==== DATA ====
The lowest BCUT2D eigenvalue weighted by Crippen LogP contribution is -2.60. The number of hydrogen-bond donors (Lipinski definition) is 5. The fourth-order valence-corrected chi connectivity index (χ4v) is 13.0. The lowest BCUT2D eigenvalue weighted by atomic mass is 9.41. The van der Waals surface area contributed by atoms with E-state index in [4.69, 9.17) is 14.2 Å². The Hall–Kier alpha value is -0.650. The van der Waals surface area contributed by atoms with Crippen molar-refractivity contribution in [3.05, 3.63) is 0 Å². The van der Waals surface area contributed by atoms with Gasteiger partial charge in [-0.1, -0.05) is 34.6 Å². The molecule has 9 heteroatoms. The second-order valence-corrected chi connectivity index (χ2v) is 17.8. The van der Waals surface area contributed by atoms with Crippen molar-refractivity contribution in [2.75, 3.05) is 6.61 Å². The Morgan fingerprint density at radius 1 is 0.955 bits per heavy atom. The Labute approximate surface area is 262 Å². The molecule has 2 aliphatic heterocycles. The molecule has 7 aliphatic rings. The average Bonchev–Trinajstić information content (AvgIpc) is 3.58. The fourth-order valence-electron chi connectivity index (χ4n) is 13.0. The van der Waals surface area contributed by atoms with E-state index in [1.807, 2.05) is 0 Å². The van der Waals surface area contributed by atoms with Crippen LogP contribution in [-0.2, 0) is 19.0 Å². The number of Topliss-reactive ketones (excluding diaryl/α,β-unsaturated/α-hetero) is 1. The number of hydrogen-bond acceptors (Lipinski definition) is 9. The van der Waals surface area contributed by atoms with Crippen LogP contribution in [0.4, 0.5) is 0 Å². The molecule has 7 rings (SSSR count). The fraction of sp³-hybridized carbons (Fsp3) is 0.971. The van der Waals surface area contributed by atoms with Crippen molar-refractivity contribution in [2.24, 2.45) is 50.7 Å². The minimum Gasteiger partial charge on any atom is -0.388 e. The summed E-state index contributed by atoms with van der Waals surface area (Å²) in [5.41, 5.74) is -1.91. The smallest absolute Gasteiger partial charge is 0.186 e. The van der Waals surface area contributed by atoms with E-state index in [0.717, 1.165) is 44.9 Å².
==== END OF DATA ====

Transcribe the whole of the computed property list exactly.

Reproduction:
The lowest BCUT2D eigenvalue weighted by Crippen LogP contribution is -2.60. The number of hydrogen-bond donors (Lipinski definition) is 5. The fourth-order valence-corrected chi connectivity index (χ4v) is 13.0. The lowest BCUT2D eigenvalue weighted by atomic mass is 9.41. The van der Waals surface area contributed by atoms with E-state index in [4.69, 9.17) is 14.2 Å². The Hall–Kier alpha value is -0.650. The van der Waals surface area contributed by atoms with Crippen molar-refractivity contribution in [3.05, 3.63) is 0 Å². The van der Waals surface area contributed by atoms with Gasteiger partial charge in [-0.1, -0.05) is 34.6 Å². The molecule has 9 heteroatoms. The second-order valence-corrected chi connectivity index (χ2v) is 17.8. The van der Waals surface area contributed by atoms with Crippen molar-refractivity contribution in [2.75, 3.05) is 6.61 Å². The Morgan fingerprint density at radius 1 is 0.955 bits per heavy atom. The Labute approximate surface area is 262 Å². The molecule has 2 aliphatic heterocycles. The molecule has 7 aliphatic rings. The average Bonchev–Trinajstić information content (AvgIpc) is 3.58. The fourth-order valence-electron chi connectivity index (χ4n) is 13.0. The van der Waals surface area contributed by atoms with E-state index in [1.807, 2.05) is 0 Å². The van der Waals surface area contributed by atoms with Crippen LogP contribution in [-0.2, 0) is 19.0 Å². The number of Topliss-reactive ketones (excluding diaryl/α,β-unsaturated/α-hetero) is 1. The number of hydrogen-bond acceptors (Lipinski definition) is 9. The van der Waals surface area contributed by atoms with Crippen LogP contribution in [0.4, 0.5) is 0 Å². The molecule has 7 rings (SSSR count). The fraction of sp³-hybridized carbons (Fsp3) is 0.971. The van der Waals surface area contributed by atoms with Crippen molar-refractivity contribution in [2.24, 2.45) is 50.7 Å². The minimum Gasteiger partial charge on any atom is -0.388 e. The summed E-state index contributed by atoms with van der Waals surface area (Å²) in [5.41, 5.74) is -1.91. The smallest absolute Gasteiger partial charge is 0.186 e. The van der Waals surface area contributed by atoms with E-state index in [0.717, 1.165) is 44.9 Å².